Picture-in-Picture: Working in Android Oreo

From release of the Android O, which saw some exciting new additions for us to get our hands on! One of the most noticeable user-facing changes is the introduction of a picture in picture (PIP) option – similar to an Apple iPad feature added in iOS 9 – which should make multitasking easier in some circumstances.  PIP is a special type of multi-window mode mostly used for video playback. PIP mode is already available for Android TV; Android O makes the feature available on other Android devices. Let’s take a look at this exciting new feature and how we can implement it into our Android applications! To learn more about Picture-in-Picture I created a playground project to have a play with the new features. You can check this out for yourself here! What is Picture-In-Picture?Picture-in-Picture (PiP) allows you to keep videos open as they play on top of of another screen. This wouldn’t be the same as the multi-window feature which allows users to keep two apps open simultaneously, but instead…

Introduction to Android Bottom Navigation View

Bottom navigation with tabs has been quite a common primary navigation pattern over on iOS for a long time.It enables navigation through a series of hierarchical app screen. Android guidelines already included tabs too, but they were at the top of the screen, combined with swipeable pages, implemented with a ViewPager.

Google officially added Bottom Navigation to version 25 of the Design Support Library and released new versions of its Photos and Google+ app with this component as its main navigation.Let’s take a dive into how we can use it!

I made a really simple app, you can find it from GitHub


Bottom navigation provides quick navigation between top-level views of an app. It is primarily designed for use on mobile.

When to use

Bottom navigation should be used for:

  • Three to five top-level destinations of similar importance (alternative: a persistent navigation drawer accessible from anywhere in the app)
  • Destinations requiring direct access from anywhere in the app (alternative: tabs for only one or two destinations).

How to Use It

1. Add the design support library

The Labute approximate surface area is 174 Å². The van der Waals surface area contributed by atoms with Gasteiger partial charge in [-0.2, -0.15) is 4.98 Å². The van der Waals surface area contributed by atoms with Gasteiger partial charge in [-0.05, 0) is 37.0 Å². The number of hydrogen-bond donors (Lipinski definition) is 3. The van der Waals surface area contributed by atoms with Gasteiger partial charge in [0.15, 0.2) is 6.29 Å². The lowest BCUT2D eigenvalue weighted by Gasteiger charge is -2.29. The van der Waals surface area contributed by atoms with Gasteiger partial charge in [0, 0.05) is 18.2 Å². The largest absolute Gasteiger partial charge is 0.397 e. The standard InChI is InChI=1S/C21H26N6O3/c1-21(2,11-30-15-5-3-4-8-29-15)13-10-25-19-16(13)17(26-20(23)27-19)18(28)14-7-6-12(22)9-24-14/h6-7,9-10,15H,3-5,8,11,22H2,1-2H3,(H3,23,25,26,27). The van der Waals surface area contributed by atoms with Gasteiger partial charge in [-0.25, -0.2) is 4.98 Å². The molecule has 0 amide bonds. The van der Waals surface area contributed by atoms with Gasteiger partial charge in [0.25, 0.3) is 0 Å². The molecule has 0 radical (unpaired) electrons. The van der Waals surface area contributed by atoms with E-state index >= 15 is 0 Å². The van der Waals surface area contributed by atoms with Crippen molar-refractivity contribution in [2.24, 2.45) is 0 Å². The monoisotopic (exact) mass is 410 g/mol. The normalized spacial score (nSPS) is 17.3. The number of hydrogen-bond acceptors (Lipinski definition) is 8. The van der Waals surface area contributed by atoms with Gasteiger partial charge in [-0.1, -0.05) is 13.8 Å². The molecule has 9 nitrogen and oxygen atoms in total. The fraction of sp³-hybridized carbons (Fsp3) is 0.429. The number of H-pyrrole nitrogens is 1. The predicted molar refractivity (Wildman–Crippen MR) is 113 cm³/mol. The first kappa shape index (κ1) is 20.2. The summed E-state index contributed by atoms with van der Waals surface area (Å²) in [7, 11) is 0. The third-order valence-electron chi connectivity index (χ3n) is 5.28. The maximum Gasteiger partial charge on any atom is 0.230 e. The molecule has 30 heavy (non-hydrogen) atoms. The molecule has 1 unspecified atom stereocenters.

The first step is to add the design support library to your app-level build.gradle file. Example is as shown below:

2. Add to your layout

Next we simply need to add the Bottom Navigation View widget to our desired layout file. Remember that this should be aligned with the bottom of the screen with all content displaying above it. We can add this view like so:

3. Populate Menu

We can add content to the bottom navigation view by specifying a menu resource file. First, create a menu file and then populate it by using the following attribute of BottomNavigationView.

4. Styles

The bottom navigation view also can be customized with several different options, including 
app:itemBackground, app:itemIcontint, and app:ItemTextColor:

If you add this to your app and run it on your device, you’ll see a shiny new bottom navigation view like below:

5. Handling Enabled/Disabled state

We can easily handle the display of both enabled and disabled menu items. 

First, we need to create a selector file for our enabled / disabled colors like following.


Disabled and Enabled states will then be displayed reflecting the stated look and feel from the selector file:

6.listen to tab selection events

To listen for click events on the BottomNavigationView, we just need to call setOnNavigationItemSelectedListener()

Example of how to do this is:

When we receive click events for the items, we can simply react accordingly. In my sample I simply change the text on the textview that is being displayed on the screen.


Popular posts from this blog

How to Use Kotlin in Your Android Projects

Reactive Programming with RxBinding

Android Debug Database: A Library for Debugging Android Databases and Shared Preferences

Exploring Android O: Fonts in XML

Exploring Android O: Autosizing TextViews

Kotlin: Do more with less code

Introduction to Spring Animation

Getting started with Android Fingerprint Authentication

Picture-in-Picture: Working in Android Oreo